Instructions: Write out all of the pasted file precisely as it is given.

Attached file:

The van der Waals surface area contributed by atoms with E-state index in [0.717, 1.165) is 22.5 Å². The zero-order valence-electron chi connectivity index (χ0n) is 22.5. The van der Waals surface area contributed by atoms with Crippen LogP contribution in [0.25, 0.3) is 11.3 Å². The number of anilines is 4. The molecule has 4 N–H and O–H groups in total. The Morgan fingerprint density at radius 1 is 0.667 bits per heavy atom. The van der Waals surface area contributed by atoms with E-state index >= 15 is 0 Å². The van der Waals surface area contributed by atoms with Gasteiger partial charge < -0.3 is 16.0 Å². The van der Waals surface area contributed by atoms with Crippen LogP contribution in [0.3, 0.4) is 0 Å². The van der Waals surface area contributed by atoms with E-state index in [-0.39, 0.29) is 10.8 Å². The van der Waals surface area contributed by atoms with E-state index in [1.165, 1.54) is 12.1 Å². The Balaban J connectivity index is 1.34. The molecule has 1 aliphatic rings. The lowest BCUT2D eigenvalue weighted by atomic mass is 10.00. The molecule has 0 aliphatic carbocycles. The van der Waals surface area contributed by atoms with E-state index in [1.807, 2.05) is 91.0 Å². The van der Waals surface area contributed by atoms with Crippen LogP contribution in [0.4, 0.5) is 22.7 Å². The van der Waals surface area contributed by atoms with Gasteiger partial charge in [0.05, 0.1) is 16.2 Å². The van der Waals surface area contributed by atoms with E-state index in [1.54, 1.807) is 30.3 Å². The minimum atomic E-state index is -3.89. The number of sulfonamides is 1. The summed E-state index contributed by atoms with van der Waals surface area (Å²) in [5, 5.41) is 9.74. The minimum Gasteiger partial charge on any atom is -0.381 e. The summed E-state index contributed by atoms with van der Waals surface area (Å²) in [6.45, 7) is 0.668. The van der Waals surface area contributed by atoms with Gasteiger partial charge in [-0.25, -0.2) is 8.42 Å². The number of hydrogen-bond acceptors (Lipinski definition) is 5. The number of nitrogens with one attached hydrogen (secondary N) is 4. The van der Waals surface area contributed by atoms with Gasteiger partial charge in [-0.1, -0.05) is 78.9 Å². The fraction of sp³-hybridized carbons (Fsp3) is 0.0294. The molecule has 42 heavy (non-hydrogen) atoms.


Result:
The van der Waals surface area contributed by atoms with E-state index in [0.717, 1.165) is 22.5 Å². The zero-order valence-electron chi connectivity index (χ0n) is 22.5. The van der Waals surface area contributed by atoms with Crippen LogP contribution in [0.25, 0.3) is 11.3 Å². The number of anilines is 4. The molecule has 4 N–H and O–H groups in total. The Morgan fingerprint density at radius 1 is 0.667 bits per heavy atom. The van der Waals surface area contributed by atoms with E-state index >= 15 is 0 Å². The van der Waals surface area contributed by atoms with Gasteiger partial charge < -0.3 is 16.0 Å². The van der Waals surface area contributed by atoms with Crippen LogP contribution in [0.3, 0.4) is 0 Å². The van der Waals surface area contributed by atoms with E-state index in [-0.39, 0.29) is 10.8 Å². The van der Waals surface area contributed by atoms with E-state index in [1.165, 1.54) is 12.1 Å². The Balaban J connectivity index is 1.34. The molecule has 1 aliphatic rings. The lowest BCUT2D eigenvalue weighted by atomic mass is 10.00. The molecule has 0 aliphatic carbocycles. The van der Waals surface area contributed by atoms with E-state index in [1.807, 2.05) is 91.0 Å². The van der Waals surface area contributed by atoms with Crippen LogP contribution in [0.4, 0.5) is 22.7 Å². The van der Waals surface area contributed by atoms with Gasteiger partial charge in [0.05, 0.1) is 16.2 Å². The van der Waals surface area contributed by atoms with E-state index in [1.54, 1.807) is 30.3 Å². The minimum atomic E-state index is -3.89. The number of sulfonamides is 1. The summed E-state index contributed by atoms with van der Waals surface area (Å²) in [5, 5.41) is 9.74. The minimum Gasteiger partial charge on any atom is -0.381 e. The summed E-state index contributed by atoms with van der Waals surface area (Å²) in [6.45, 7) is 0.668. The van der Waals surface area contributed by atoms with Gasteiger partial charge in [-0.25, -0.2) is 8.42 Å². The number of hydrogen-bond acceptors (Lipinski definition) is 5. The number of nitrogens with one attached hydrogen (secondary N) is 4. The van der Waals surface area contributed by atoms with Gasteiger partial charge in [-0.1, -0.05) is 78.9 Å². The fraction of sp³-hybridized carbons (Fsp3) is 0.0294. The molecule has 42 heavy (non-hydrogen) atoms.